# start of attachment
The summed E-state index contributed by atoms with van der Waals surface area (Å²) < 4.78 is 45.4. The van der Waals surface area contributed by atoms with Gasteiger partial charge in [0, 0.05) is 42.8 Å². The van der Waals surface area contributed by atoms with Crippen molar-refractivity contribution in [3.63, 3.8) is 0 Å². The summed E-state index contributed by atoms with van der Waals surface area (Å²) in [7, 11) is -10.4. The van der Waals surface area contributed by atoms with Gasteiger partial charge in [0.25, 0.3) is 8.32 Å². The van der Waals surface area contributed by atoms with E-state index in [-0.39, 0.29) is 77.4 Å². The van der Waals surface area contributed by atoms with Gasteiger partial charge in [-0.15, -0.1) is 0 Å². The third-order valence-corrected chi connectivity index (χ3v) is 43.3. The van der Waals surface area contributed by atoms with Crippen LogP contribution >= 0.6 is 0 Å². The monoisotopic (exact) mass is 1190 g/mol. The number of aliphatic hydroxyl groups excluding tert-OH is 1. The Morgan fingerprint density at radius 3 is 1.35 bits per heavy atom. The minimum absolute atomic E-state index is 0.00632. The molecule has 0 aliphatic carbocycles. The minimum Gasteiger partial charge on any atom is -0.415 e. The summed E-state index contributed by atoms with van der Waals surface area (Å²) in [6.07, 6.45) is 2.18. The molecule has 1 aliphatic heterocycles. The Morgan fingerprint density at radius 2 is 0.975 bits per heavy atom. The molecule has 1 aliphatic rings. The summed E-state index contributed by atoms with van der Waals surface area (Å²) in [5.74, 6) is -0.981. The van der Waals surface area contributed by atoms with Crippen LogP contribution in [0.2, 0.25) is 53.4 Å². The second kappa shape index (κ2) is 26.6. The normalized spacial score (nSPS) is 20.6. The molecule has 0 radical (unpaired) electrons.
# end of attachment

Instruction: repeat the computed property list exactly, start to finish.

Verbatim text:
The summed E-state index contributed by atoms with van der Waals surface area (Å²) < 4.78 is 45.4. The van der Waals surface area contributed by atoms with Gasteiger partial charge in [0, 0.05) is 42.8 Å². The van der Waals surface area contributed by atoms with Crippen molar-refractivity contribution in [3.63, 3.8) is 0 Å². The summed E-state index contributed by atoms with van der Waals surface area (Å²) in [7, 11) is -10.4. The van der Waals surface area contributed by atoms with Gasteiger partial charge in [0.25, 0.3) is 8.32 Å². The van der Waals surface area contributed by atoms with E-state index in [-0.39, 0.29) is 77.4 Å². The van der Waals surface area contributed by atoms with Gasteiger partial charge in [-0.15, -0.1) is 0 Å². The third-order valence-corrected chi connectivity index (χ3v) is 43.3. The van der Waals surface area contributed by atoms with Crippen LogP contribution >= 0.6 is 0 Å². The monoisotopic (exact) mass is 1190 g/mol. The number of aliphatic hydroxyl groups excluding tert-OH is 1. The Morgan fingerprint density at radius 3 is 1.35 bits per heavy atom. The minimum absolute atomic E-state index is 0.00632. The molecule has 0 aliphatic carbocycles. The minimum Gasteiger partial charge on any atom is -0.415 e. The summed E-state index contributed by atoms with van der Waals surface area (Å²) in [6.07, 6.45) is 2.18. The molecule has 1 aliphatic heterocycles. The Morgan fingerprint density at radius 2 is 0.975 bits per heavy atom. The molecule has 1 aliphatic rings. The summed E-state index contributed by atoms with van der Waals surface area (Å²) in [5.74, 6) is -0.981. The van der Waals surface area contributed by atoms with Crippen LogP contribution in [0.2, 0.25) is 53.4 Å². The second kappa shape index (κ2) is 26.6. The normalized spacial score (nSPS) is 20.6. The molecule has 0 radical (unpaired) electrons.